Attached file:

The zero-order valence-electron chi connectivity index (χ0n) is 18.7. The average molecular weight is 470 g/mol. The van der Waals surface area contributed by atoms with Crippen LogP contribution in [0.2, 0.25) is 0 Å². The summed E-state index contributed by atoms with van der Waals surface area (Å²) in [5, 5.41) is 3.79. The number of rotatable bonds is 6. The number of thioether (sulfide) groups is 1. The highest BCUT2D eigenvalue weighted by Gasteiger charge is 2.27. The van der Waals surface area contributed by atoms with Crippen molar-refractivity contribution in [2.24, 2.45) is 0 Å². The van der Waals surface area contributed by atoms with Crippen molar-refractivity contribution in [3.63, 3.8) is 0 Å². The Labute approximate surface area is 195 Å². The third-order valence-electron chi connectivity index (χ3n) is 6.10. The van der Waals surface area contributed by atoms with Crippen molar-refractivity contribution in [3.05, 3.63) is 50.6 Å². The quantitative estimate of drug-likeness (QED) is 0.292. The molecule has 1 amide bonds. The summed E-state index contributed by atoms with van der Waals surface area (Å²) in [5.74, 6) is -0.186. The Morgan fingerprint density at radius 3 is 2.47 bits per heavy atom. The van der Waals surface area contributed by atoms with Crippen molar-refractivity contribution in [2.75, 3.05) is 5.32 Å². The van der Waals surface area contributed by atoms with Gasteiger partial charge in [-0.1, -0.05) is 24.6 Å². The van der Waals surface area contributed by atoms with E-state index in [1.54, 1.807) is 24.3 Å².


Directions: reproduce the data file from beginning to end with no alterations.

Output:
The zero-order valence-electron chi connectivity index (χ0n) is 18.7. The average molecular weight is 470 g/mol. The van der Waals surface area contributed by atoms with Crippen LogP contribution in [0.2, 0.25) is 0 Å². The summed E-state index contributed by atoms with van der Waals surface area (Å²) in [5, 5.41) is 3.79. The number of rotatable bonds is 6. The number of thioether (sulfide) groups is 1. The highest BCUT2D eigenvalue weighted by Gasteiger charge is 2.27. The van der Waals surface area contributed by atoms with Crippen molar-refractivity contribution in [2.24, 2.45) is 0 Å². The van der Waals surface area contributed by atoms with Crippen molar-refractivity contribution in [3.63, 3.8) is 0 Å². The Labute approximate surface area is 195 Å². The third-order valence-electron chi connectivity index (χ3n) is 6.10. The van der Waals surface area contributed by atoms with Crippen molar-refractivity contribution in [3.05, 3.63) is 50.6 Å². The quantitative estimate of drug-likeness (QED) is 0.292. The molecule has 1 amide bonds. The summed E-state index contributed by atoms with van der Waals surface area (Å²) in [5.74, 6) is -0.186. The Morgan fingerprint density at radius 3 is 2.47 bits per heavy atom. The van der Waals surface area contributed by atoms with Crippen molar-refractivity contribution in [2.75, 3.05) is 5.32 Å². The van der Waals surface area contributed by atoms with Gasteiger partial charge in [-0.1, -0.05) is 24.6 Å². The van der Waals surface area contributed by atoms with E-state index in [1.54, 1.807) is 24.3 Å².